A female state trooper claims the New York State Police has a pattern of not allowing nursing moms in the department sufficient breaks and proper private areas for breast milk pumping, according to a new discrimination charge.
State Trooper Schashuna Whyte — who became a trooper in 2017 — says she soon learned the State Police has a culture that “does not respect its female employees,” according to a Charge of Discrimination filed with the Equal Employment Opportunity Commission on Wednesday.
Whyte — of Suffolk County — has been pregnant twice while she has been a Trooper, once in 2017 and 2018 and second time starting in October 2020. Whyte discovered that the department doesn’t provide paid maternity leave nor does it have a maternity policy in place, her charge alleges.
Whyte heard “nasty, insensitive, mean-spirited comments” at work about her pregnancy, the charge claims.
And after returning from her unpaid leave the first time, she was forced to pump “in police vehicles, other government or private bathrooms which were humiliating, uncomfortable, unsanitary and unsafe or not at all,” the charge alleges. She also once had to pump in a storage room, her charge alleges.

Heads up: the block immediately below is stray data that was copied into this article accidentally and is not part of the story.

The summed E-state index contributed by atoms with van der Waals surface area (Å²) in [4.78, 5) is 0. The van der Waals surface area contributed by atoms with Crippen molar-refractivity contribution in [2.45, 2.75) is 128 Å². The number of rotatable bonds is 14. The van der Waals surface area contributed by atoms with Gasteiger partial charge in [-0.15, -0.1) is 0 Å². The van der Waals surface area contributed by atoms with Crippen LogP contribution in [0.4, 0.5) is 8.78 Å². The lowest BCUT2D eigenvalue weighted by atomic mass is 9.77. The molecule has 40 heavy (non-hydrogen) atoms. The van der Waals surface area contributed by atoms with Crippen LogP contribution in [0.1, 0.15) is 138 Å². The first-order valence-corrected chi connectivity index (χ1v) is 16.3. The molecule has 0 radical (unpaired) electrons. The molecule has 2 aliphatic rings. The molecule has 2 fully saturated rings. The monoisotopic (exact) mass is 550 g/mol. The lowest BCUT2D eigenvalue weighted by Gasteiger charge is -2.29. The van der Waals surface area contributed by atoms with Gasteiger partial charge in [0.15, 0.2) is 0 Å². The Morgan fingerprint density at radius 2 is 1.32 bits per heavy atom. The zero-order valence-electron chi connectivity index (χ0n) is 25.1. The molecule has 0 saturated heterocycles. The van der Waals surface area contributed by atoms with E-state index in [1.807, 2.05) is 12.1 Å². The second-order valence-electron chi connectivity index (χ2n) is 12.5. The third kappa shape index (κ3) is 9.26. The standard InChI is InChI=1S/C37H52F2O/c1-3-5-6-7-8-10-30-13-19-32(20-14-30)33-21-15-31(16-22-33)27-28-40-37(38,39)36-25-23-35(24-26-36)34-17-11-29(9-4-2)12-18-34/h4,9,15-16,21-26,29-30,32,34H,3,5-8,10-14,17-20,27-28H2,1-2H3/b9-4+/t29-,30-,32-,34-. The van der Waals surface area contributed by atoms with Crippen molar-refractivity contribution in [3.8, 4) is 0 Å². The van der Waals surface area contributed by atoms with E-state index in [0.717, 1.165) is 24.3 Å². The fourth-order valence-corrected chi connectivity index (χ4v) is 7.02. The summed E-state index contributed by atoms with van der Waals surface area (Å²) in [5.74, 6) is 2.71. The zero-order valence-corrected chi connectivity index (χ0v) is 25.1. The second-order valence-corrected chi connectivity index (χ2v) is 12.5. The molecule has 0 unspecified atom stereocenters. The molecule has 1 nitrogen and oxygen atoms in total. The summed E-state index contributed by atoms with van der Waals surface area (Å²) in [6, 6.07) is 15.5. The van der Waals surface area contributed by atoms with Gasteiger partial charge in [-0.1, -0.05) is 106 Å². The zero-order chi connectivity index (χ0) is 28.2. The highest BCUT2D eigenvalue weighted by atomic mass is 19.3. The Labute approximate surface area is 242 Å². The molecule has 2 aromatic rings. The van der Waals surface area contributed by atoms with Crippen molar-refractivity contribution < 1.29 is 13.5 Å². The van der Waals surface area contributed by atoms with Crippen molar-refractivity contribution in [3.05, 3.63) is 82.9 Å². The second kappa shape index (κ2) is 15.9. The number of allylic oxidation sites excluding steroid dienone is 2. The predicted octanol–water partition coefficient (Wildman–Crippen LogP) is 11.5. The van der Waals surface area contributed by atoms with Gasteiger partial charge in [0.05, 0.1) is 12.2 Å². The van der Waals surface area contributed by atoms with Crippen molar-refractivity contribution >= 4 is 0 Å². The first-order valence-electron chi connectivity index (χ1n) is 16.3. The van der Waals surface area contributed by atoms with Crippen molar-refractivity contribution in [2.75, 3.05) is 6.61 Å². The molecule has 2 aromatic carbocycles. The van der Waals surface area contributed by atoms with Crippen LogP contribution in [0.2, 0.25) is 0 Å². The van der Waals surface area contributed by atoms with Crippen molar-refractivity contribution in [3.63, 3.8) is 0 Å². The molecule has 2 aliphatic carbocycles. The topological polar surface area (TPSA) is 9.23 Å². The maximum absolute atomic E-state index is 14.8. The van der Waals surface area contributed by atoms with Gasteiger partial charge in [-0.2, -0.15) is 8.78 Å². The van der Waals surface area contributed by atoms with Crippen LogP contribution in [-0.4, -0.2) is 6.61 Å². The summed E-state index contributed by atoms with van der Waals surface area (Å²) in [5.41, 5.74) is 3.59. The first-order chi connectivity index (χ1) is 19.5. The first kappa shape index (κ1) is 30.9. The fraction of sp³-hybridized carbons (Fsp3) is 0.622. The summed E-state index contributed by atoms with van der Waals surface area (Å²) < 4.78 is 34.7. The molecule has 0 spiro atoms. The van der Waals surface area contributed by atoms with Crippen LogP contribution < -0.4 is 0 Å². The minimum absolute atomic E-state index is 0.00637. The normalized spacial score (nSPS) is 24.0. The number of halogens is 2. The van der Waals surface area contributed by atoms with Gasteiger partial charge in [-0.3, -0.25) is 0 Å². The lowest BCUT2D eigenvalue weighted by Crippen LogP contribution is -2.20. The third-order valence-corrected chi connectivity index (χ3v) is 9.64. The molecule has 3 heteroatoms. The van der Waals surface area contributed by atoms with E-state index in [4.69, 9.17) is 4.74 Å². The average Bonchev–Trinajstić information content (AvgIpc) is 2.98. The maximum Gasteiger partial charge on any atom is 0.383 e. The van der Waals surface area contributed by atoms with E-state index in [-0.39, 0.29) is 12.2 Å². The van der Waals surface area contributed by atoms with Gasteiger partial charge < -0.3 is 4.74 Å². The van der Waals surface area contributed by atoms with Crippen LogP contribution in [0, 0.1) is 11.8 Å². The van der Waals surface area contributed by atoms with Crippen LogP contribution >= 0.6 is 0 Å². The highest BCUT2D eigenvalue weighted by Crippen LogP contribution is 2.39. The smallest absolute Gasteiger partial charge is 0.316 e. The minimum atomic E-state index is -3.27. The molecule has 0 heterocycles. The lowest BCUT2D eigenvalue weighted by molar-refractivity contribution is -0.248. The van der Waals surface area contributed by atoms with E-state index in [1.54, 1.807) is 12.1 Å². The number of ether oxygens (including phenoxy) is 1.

Further, she had to carry the milk in a lunch box with ice that she kept in her assigned police vehicle, according to the charge.
Whyte says she is not the only nursing mother in the state police who has faced these problems and that the alleged pattern of discrimination toward nursing mom’s goes back as far as 2007, according to the charge.
The state police has “a pattern, practice and policy of failing and refusing to provide nursing mothers with reasonable break times and a proper location to express milk,” the charge alleges.
The state police did not immediately return a request for comment.
Additional reporting by Bernadette Hogan
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